The restoration of Hallets Cove included the removal of litter, the cleaning of the water, the planting of trees and the fortification of the shoreline. Eagle photo by Jacob Kaye
A waterfront clean-up nearly a decade in the making is almost complete, local officials announced Wednesday.
Hallets Cove, a small inlet next to the Astoria Houses, underwent an approximately seven-month clean-up and restoration effort that officials said is expected to be completed in full by the end of the summer. While the clean-up was completed on time, the project had been gaining steam and losing it for the past seven years.
The cove was once home to hundreds of pounds of litter, a crumbling shoreline and a toppled radio tower – which hadn’t been used since the late 1960s – rusting into the water. On Wednesday, the water was clear, the shoreline connected to the sidewalk showed signs of being recently paved and the radio tower had long been removed to live a second life as pieces of scrap metal.
“What a difference,” said Queens Borough President Donovan Richards. “We're here to celebrate making the Astoria waterfront healthy and beautiful, and for too long, this beautiful piece of waterfront has been anything but that.”
The idea for the waterfront clean-up began in 2015, after former City Councilmember Costa Constantinides began attempting to raise funds for the project. Over the years, funds were collected and plans presented and scrapped.
The $5 million restoration was paid for in pieces – $3 million was allocated by former Borough President Melinda Katz’s office in 2016 and 2017 and Constantinides and the mayor’s office each allocated $1 million in funding toward the project last year.
In 2017, the city’s Economic Development Corporation presented plans to bring a floating dock to the cove. The plans outlined opportunities for kayaking and a park, similar to what was built a few miles away at Hunter’s Point Park.
But those plans were pushed aside a few years later when NYC Ferry service came to the area, making kayaking in the waters unsafe, officials said.
The restoration celebrated by officials on Wednesday began in November.
From left to right: EDC President Andrew Kimball, Queens Borough President Donovan Richards, City Councilmember Tiffany Cabán, Astoria Houses tenant leader Claudia Coger and Queens Community Board 1 District Manager Florence Koulouris cut the ribbon on the restored Hallets Cove. Eagle photo by Jacob Kaye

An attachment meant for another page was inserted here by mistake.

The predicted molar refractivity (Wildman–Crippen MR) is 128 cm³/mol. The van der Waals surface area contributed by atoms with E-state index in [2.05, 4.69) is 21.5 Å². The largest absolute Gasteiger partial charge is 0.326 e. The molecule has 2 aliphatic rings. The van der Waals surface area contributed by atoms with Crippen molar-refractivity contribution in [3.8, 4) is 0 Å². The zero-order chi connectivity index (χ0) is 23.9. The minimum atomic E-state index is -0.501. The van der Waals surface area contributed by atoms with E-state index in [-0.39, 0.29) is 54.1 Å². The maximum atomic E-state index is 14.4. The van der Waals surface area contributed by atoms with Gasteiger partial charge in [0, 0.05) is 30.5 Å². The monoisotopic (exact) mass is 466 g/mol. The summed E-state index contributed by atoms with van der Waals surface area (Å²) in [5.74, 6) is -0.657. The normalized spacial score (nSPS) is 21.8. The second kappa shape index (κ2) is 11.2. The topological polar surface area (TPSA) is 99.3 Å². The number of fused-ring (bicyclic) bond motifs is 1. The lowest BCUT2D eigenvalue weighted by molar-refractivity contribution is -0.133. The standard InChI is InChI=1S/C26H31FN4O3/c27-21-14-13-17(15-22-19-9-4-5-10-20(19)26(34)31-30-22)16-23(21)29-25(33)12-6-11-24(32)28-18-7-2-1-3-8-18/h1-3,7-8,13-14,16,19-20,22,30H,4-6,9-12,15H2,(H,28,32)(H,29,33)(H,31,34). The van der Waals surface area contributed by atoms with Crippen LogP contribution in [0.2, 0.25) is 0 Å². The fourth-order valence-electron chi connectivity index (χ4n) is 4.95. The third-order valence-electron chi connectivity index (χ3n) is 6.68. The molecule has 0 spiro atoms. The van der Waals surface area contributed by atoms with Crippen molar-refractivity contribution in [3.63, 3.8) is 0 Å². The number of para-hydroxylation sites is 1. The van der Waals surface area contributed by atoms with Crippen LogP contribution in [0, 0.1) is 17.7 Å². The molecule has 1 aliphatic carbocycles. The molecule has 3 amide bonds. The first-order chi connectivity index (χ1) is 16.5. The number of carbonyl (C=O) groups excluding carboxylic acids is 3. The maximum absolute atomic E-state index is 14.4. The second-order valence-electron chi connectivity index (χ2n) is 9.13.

Though the shoreline along Vernon Boulevard is complete, work continues on building up the northern side of the cove, which runs parallel to a playground and the public housing complex. When it’s completed at the end of the summer, it will feature a tree-lined shore and a restored concrete shoreline.
In addition to the restored cove, the city aims to bring back the BioBus, a four-wheeled classroom and research lab that aims to teach children about environmental science, to service the area’s youth.
The project was seen as a matter of equity, officials said.
Around 5,000 residents live in the nearby Astoria Houses, where rates of asthma are higher than the city’s average and other environmental impacts have negative effects on residents’ health.
“It will help to improve the lives of our children as they grow up,” said Claudia Coger, a longtime Astoria Houses resident and tenant leader. “With clean air, clean energy, and to be able to breathe – because we have been diagnosed as ‘Asthma Alley’ here in Astoria, and this is one of the conditions that has contributed to that.”
“It gives me great pleasure to be able to stand here on this day to see the difference that has come to the peninsula,” she added.
But equity goals reached beyond environmental impacts and into social impacts.
Hunter’s Point Park, which is less than three miles down the waterfront, was undergoing major changes in the years that plans to transform Hallets Cove began kicking around. The park was completed in 2018, and now attracts visitors from around the city and is surrounded by a growing number of luxury apartment complexes and new businesses.
“We have this amazing, beautiful waterfront to the north and south of here, but you see the break and the disconnect when it comes to the area immediately surrounding low income housing,” said City Councilmember Tiffany Cabán, who replaced Constantinides in the council last year.
“This is going to have not just public health impacts, but public safety impacts,” the councilmember added. “We know that restorations like this make our communities that much safer.”
Hallets Cove is located along Vernon Boulevard and 30th Road.
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